Hazel realized wearily that Bigwig was probably going to be troublesome. He was certainly no coward, but he was likely to remain steady only as long as he could see his way clear and be sure of what to do. To him, perplexity was worse than danger; and when he was perplexed, he usually grew angry.
~ Watership Down, Richard Adams
The exchange that takes place in a city revolves around three elements – self, other and place – at any scale. Just as I need to have a sense of my purpose, so too does my city. As I work toward my purpose, I am in relationship with others and the places around me. Place is the habitat I find myself in, and that too is at scale. It is the office I work in, my home, my block and neighbourhood and city, as well as my country and my planet. At every turn, there is an exchange that takes place between me, others and place.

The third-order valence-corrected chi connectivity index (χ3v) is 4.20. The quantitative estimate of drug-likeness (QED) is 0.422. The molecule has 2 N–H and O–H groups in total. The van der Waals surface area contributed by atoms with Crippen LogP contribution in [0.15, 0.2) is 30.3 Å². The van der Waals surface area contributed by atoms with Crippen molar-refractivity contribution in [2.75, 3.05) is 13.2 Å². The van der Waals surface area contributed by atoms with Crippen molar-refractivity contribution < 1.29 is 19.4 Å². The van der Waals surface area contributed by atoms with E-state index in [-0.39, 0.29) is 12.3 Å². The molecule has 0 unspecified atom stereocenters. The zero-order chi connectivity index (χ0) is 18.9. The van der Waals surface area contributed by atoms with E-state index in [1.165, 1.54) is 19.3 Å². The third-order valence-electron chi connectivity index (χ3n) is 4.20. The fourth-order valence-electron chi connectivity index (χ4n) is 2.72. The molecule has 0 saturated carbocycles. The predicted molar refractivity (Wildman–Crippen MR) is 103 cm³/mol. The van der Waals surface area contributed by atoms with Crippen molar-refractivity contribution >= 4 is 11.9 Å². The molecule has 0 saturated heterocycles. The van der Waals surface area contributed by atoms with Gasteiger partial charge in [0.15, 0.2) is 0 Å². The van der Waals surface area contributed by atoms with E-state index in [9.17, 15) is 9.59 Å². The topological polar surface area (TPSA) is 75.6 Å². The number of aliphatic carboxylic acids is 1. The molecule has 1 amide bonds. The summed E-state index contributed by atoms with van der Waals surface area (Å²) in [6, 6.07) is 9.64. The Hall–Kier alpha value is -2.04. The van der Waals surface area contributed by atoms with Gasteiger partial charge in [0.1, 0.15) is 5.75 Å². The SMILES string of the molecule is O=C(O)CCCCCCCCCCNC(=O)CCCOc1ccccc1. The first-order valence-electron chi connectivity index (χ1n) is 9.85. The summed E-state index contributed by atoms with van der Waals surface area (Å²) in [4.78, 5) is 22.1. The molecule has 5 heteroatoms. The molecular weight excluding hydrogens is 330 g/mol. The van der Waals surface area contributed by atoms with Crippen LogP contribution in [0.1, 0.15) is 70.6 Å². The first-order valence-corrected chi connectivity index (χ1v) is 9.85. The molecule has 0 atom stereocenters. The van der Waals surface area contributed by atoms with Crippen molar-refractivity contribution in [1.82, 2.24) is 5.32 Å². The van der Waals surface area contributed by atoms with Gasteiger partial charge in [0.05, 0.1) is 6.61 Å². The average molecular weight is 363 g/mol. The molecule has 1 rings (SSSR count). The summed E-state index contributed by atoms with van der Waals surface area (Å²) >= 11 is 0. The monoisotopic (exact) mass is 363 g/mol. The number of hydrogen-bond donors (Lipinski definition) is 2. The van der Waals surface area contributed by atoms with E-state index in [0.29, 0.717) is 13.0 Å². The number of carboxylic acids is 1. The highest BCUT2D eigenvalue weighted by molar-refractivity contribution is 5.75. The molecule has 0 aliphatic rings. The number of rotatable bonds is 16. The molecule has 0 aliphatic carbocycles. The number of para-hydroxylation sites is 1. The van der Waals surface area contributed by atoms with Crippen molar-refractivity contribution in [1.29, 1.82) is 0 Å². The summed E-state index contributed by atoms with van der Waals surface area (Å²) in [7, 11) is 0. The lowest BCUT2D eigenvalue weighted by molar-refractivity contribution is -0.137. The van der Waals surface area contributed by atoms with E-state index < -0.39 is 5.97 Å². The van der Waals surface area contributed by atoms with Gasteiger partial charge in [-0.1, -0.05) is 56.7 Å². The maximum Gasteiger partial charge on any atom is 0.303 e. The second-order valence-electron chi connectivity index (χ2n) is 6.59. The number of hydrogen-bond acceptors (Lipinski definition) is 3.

In a simple statement, Rabbi Shmuley Boteach articulates a pithy question that leads to purpose and destination. This is a question that can be put to me and my city with equal import. Richard Adams articulates the struggle of the human condition when we are unsure of what to do, and the emotional charge embedded in uncertainty. Cities are no different – when we lack a sense of purpose to our cities, we certainly feel the emotional charges. It shows up in our exchanges in others, and the quality of the habitats we build for ourselves.